Musical aerospace engineer uses sax to rally voters at UNH – or anywhere there’s a captive audience

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MANCHESTER, NH – A line of hopefuls waiting to see President Obama in the University of New Hampshire Whittemore Center spanned from the building’s entrance, to around the corner, to across the street Monday afternoon.

While they waited, some for five hours or more, they were serenaded by live saxophone music, the musician standing alone on the corner of the street with a Clinton sign strapped to his back.

The man behind the saxophone is Concord resident Paul Kisinitz, 74, and this wasn’t his first time playing his sax in support of a candidate.

“I love to support Democratic candidates,” Kisinitz said. “I started out on the Elizabeth Warren campaign when I lived in Massachusetts … it was very fulfilling, so I just keep coming back for more when there’s another campaign.”

He played at 30 Warren events during her campaign four years ago, and since then he has played 15 times in support of Massachusetts Senator Ed Markey and a few times for Jeanne Shaheen.

About 15 years ago, Kisinitz bought a baritone saxophone that he liked to play at the Boston Marathon. But once a year wasn’t often enough to entertain with his music skills, so he decided to start playing at campaign events.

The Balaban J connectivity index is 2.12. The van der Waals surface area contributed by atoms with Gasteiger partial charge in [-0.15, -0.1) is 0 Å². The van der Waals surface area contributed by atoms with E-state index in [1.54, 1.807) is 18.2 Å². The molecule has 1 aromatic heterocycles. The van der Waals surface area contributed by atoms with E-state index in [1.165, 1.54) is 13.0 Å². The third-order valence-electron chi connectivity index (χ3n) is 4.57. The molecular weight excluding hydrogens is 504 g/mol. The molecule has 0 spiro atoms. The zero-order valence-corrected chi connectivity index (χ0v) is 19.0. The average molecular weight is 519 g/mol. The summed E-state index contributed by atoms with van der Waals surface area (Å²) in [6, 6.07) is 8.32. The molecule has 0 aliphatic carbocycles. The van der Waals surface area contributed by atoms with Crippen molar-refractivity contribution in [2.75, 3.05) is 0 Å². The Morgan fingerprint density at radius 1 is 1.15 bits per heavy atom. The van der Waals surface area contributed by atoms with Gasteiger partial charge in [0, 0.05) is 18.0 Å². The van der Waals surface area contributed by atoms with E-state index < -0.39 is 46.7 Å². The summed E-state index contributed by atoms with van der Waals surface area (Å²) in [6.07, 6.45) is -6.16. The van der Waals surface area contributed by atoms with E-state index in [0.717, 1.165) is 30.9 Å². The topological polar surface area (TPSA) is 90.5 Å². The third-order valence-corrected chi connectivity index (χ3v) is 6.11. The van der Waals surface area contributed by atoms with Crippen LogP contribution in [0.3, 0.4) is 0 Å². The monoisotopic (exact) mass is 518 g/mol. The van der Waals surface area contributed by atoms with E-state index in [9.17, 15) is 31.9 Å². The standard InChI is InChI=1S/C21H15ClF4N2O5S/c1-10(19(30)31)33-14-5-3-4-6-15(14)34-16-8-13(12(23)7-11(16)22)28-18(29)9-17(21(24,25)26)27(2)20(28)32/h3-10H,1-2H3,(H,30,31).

Kisinitz says he’s not so much passionate about politics as he is “passionate about common sense.”

“I just believe in science, common sense, math, et cetera,” he said “I was an aerospace engineer, so doing things accurately is something that matters to me.”

Though Kisinitz is retired now, he thinks of himself as an entertainer. People don’t often talk to him while he’s playing at an event, but he can see smiles and positive reactions from those who walk by. His setup is practiced after dozens of uses, with the pole of his sign dipping under his saxophone harness and ending in a cloth holder strapped to his belt.

His first time on the Elizabeth Warren campaign, Kisinitz had to stick his sign into his belt.

“It bottomed out at the crotch of my underpants,” he said “I thought that wasn’t gonna work. So now I have a ski pole, and the strap is locked onto my belt. Being an engineer, a little of it comes out in the setup here.”

If he has one message he could get out, it’s that voters should be aware of what their representatives are doing for them in office.

“Who’s working for you in the government? How can we have more people who are working for us, rather than for a few short-sighted, selfish businessmen who want to increase their own profits?”

About this Author


Carol Robidoux

PublisherManchester Ink Link

Longtime NH journalist and publisher of Loves R&B, German beer, and the Queen City!